On Thursday, Events Editor Julia Tolda joined Columbia Science Review’s webinar, “Decisions, Decisions: How Superstitions Drive Choice,” to learn more about the science behind superstitions and descriptive decision-making.
The Armory uptown is probably one of the best, most organized places to get vaccinated in the city. It has tons of appointment slots that open up pretty frequently. It’s also one of the most
Yes, I will miss campus and sitting in rooms learning about all sorts of things with my peers, but there are some things that I’m ready to just say goodbye to.
The 15th Annual Jeanne Clery Lecture Series on April 6 brought sex educators Bianca Laureano and Francisco Ramirez together for a conversation about sex, dating, and intimacy during the pandemic.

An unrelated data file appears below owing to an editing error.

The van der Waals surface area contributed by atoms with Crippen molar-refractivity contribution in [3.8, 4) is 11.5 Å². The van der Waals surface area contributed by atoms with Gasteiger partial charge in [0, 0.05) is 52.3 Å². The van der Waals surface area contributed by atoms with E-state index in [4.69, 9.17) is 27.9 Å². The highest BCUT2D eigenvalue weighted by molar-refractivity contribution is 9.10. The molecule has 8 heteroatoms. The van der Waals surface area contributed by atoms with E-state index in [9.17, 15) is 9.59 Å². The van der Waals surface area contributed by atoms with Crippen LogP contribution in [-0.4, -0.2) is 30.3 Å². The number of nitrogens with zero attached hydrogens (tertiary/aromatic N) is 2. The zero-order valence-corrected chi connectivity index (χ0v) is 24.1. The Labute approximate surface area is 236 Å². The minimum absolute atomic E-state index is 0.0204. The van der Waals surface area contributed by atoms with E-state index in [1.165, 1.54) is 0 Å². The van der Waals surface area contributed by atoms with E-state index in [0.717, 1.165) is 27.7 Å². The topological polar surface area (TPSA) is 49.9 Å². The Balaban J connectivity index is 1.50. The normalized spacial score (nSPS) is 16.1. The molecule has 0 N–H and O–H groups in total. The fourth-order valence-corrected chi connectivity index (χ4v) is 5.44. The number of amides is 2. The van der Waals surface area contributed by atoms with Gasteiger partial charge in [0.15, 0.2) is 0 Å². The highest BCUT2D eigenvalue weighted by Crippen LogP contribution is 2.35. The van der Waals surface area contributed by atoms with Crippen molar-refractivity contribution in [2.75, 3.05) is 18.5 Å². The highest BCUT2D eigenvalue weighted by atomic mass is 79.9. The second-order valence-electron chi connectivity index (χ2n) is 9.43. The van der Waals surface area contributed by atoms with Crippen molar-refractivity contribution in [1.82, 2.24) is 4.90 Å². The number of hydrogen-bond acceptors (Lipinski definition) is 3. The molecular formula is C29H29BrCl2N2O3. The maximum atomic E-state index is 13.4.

While we in America celebrate the signing of some yellowed document, physicists around the globe are engaging in a less nationalistic, but equally historic celebration: the elusive Higgs Boson, the “missing piece” in our current understanding of the subatomic world, has been confirmed to five standard deviations of significance. This discovery was made using the […]
In what can only be described as an atypical installment of the World Leaders Forum, yesterday afternoon a panel of physicists and science writers gathered in Low Library to discuss “What If We Find the Higgs Particle? And What If We Don’t?” Amateur Higgs Hunter Brian Wagner was in attendance. An uncomfortably warm—and surprisingly crowded—Low […]
If you give a mouse a Tevatron, and that mouse is an experimental physicist, it will ask for more money to build an enormous super collider beneath Switzerland and France, telling you that it needs more energy to confirm its theory on what makes the Universe do its thing. At least, that’s roughly how it […]